agglutinating language
Definition - A type of synthetic language that uses agglutination to create words, i.e. words are formed by concatenating morphemes that represent units of meaning such as diminutive, past tense, and plural, e.g. the Turkish word ev-ler-de (house plural in), which means "in the houses."

Etymology -
The term derives from the Latin agglutinationem, fasten with glue (from ad, to + glutinare, to glue). It was introduced by Wilhelm von Humboldt in 1836 to classify languages according to their morphology.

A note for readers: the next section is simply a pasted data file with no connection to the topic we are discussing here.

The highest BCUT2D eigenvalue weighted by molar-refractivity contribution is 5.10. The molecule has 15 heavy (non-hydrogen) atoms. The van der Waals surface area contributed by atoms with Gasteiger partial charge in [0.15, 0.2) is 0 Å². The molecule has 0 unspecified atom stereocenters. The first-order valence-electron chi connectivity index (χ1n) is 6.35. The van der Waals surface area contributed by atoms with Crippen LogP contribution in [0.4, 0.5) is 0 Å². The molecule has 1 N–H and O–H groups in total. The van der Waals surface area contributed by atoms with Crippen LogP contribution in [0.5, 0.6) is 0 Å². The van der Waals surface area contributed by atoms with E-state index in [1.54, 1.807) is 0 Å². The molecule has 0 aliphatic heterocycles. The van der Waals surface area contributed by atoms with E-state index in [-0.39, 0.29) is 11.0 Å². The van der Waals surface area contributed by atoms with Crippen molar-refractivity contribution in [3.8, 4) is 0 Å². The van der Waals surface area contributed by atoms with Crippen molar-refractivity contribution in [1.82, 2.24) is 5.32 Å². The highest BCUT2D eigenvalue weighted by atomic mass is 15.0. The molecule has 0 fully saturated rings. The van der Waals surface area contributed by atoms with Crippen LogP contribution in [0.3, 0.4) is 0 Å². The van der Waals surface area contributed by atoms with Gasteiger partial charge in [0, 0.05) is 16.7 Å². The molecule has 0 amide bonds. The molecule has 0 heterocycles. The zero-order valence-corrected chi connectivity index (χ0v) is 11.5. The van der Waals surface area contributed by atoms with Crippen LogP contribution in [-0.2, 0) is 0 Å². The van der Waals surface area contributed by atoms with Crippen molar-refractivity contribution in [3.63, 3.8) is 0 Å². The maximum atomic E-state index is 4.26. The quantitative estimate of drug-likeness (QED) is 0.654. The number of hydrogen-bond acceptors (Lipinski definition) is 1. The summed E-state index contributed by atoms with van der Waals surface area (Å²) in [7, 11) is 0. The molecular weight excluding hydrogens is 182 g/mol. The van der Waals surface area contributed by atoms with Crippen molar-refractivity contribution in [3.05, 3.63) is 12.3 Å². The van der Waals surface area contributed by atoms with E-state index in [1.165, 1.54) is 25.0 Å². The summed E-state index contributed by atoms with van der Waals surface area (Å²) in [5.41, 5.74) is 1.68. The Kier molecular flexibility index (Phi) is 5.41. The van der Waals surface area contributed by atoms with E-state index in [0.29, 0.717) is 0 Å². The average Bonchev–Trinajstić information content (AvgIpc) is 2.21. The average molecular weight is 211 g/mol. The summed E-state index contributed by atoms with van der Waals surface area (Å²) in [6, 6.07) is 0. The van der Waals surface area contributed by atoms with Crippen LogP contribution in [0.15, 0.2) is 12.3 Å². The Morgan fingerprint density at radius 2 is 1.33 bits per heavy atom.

Oxford English Dictionary -
Its first citation is from 1830:
"The Ober-Deutsch was fuller and fonder of agglutinating words together."
(Coleridge Table Talk (1851) 67)

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